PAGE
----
Whole-hearted innovation: Food as medicine and “spiceuticals” gain ground in CVD prevention

10 Feb 2021 — As the COVID-19 pandemic continues to cause high-profile damage, cardiovascular disease (CVD) silently remains the number one cause of death globally, according to the World Health Organization (WHO).

However, the ongoing global pandemic has highlighted the urgency to improve heart health, as CVD has been linked to more severe disease outcomes.

“Heart disease is the leading cause of death in adults in the US, and North America is anticipated to hold a major share in the heart health arena, Andrea Zangara, head of scientific communication and marketing at Euromed tells NutritionInsight. 

“However, Asia Pacific is expected to have the highest CAGR over the coming years,” he adds.   

For chronic diseases, prevention is often the best medicine. But staying active, eating the right balance and fruits and vegetables can be challenges for consumers, offering opportunity for nutraceuticals to help facilitate a healthy lifestyle.

NutritionInsight speaks with Akay Natural Ingredient, Kappa Bioscience, Euromed and AstaReal on important ingredients for heart health products and how to stand out in a crowded market. 

Click to EnlargeSpiceuticals from curcumin, ginger and frankincense are positioned against inflammation.Targeting specific functions of the heart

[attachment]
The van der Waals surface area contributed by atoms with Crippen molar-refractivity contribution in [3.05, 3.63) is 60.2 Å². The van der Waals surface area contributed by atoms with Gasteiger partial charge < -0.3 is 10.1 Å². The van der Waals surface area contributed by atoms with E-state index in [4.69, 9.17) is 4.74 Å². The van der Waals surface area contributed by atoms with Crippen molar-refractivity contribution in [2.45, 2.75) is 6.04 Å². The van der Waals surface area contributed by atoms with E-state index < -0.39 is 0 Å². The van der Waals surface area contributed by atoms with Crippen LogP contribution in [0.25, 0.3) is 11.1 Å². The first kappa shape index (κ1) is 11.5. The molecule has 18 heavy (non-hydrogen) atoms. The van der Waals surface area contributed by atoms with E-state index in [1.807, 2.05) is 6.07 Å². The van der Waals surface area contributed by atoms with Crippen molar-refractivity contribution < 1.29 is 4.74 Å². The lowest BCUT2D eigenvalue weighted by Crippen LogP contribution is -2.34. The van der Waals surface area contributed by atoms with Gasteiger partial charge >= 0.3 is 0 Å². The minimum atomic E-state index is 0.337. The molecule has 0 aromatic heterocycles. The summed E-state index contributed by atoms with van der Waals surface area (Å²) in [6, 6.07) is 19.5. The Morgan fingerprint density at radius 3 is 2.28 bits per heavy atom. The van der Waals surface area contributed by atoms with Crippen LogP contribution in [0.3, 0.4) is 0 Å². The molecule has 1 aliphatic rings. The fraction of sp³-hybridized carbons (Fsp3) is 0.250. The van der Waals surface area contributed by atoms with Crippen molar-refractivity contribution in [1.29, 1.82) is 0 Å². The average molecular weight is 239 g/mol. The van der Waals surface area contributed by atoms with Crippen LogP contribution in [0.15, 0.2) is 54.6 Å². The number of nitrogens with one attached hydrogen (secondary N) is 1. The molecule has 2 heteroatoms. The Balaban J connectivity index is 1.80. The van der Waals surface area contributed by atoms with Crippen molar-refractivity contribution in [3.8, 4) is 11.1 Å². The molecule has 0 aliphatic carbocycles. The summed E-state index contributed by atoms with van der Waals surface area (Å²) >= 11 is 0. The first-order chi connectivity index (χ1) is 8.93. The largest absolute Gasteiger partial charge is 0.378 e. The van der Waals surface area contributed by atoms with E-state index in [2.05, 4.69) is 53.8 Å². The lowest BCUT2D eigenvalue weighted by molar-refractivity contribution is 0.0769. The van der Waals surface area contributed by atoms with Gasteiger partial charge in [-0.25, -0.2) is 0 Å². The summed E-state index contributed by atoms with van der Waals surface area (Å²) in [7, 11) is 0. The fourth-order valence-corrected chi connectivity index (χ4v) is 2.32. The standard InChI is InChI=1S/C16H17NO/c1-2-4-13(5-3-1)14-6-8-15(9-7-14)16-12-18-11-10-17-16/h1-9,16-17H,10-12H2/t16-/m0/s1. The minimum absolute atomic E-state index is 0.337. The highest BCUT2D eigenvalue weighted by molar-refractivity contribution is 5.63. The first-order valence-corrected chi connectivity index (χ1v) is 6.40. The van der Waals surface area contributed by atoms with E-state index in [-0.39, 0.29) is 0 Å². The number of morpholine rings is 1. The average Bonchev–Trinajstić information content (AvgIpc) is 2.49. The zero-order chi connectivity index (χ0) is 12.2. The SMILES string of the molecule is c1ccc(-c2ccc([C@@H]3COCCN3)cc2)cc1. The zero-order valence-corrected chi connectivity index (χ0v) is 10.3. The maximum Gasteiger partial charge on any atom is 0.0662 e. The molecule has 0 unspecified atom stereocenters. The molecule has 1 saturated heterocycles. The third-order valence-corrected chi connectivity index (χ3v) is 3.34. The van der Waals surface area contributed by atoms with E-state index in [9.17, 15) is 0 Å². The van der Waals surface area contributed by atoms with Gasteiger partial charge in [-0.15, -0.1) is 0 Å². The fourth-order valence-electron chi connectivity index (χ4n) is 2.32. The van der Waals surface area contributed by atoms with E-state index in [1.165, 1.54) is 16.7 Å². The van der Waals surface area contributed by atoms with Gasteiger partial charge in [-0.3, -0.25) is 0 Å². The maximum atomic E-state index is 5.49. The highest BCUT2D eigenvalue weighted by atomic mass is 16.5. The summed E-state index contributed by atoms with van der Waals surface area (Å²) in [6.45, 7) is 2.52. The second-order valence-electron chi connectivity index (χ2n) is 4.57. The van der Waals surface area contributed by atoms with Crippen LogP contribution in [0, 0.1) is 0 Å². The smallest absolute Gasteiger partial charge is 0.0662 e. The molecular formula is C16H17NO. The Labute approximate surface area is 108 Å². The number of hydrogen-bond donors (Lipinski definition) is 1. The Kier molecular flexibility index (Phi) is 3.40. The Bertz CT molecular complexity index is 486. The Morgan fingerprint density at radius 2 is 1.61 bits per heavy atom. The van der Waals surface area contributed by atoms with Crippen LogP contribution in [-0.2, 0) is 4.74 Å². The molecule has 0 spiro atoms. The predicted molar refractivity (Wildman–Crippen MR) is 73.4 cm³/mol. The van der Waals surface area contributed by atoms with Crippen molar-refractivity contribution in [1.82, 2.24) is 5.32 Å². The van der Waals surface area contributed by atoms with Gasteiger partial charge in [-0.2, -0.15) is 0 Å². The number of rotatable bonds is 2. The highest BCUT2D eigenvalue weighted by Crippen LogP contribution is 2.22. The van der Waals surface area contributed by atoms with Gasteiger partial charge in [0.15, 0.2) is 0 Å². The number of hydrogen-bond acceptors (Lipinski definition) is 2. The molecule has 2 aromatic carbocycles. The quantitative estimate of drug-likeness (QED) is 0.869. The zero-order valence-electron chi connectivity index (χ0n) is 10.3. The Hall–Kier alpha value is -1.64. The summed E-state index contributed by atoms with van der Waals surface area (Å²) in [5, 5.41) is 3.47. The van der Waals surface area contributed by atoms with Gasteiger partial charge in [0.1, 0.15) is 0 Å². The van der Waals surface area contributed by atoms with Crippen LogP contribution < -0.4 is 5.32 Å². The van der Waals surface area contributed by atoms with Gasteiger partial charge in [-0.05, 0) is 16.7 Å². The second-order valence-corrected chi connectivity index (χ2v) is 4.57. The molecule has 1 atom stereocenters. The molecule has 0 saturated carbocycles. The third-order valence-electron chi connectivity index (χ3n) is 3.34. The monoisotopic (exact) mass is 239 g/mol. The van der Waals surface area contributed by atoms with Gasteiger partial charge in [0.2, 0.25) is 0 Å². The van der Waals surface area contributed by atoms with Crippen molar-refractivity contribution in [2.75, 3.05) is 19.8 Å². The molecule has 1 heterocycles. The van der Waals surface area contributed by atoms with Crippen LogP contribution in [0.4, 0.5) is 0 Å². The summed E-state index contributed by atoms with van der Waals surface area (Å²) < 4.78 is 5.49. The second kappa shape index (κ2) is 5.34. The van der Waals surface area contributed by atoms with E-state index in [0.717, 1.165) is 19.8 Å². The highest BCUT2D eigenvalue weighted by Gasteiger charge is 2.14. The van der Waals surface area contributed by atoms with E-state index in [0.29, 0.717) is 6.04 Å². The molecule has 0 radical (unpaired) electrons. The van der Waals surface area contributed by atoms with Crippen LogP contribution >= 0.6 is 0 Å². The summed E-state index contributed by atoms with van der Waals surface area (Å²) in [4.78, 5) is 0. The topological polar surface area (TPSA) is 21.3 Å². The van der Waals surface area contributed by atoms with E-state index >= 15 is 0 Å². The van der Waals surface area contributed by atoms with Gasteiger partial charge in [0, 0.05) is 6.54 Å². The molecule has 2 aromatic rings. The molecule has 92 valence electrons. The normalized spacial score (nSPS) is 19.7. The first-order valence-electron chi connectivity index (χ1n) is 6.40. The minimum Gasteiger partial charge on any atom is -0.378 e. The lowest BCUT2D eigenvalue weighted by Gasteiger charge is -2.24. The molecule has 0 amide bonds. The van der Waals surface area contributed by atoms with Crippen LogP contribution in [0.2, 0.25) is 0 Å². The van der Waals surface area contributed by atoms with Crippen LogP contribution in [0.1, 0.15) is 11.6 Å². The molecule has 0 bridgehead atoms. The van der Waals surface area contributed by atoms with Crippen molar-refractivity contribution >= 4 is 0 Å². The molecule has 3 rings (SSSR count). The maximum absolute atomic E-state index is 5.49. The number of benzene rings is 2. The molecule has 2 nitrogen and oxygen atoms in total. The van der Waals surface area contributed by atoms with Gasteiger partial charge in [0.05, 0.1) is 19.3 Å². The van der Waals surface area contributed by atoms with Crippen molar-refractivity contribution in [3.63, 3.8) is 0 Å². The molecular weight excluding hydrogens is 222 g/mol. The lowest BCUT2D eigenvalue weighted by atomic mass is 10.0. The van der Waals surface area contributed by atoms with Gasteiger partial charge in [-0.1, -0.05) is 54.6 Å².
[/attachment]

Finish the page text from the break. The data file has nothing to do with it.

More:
The heart health market is very competitive, according to Andie Long, marketing and sales manager at AstaReal. 

“That’s why there is a lot of development to be more specific about heart health benefits, such as an ingredient’s effect on blood pressure, blood flow, cholesterol levels and plaque formation. These claims are likely to stand out.” 

Dr. Krishnakumar I M, chief research officer at Akay, agrees that specific benefits are a leading area of innovation, with supplement suppliers taking inspiration from cardiovascular disease treatments.

New areas to explore include using safe and natural agents as diuretics, anticoagulants or antiplatelets, antianginal agents, inotropic agents, vasodilators, sclerosing agents, anti-hypertensive agents, beta-blockers and calcium channel blockers, he details. 

And while these may be important in the future as nutrition moves increasingly toward personalization, heart health innovation is still in “an infant stage.” 

Today, ingredients are mainly centered around hypercholesterolemia, bodyweight management and antioxidants, he says. 

A holistic approach
Long notes that the trend toward holistic health should not be underestimated when considering heart health innovation. 

“Most people now look at their health and body as a whole. They don’t want to take many different supplements and prefer combination products.”  

For example, AstaReal natural astaxanthin ticks several healthy aging boxes – from eye and muscle health to cognitive function – and can be combined with a broad range of other ingredients, she explains. 

The market for more cross-functional claims can also be seen in the rising demand for vitamin K2, which targets immune, bone and heart health, according to Trygve Bergeland, vice president of science at Kappa Bioscience.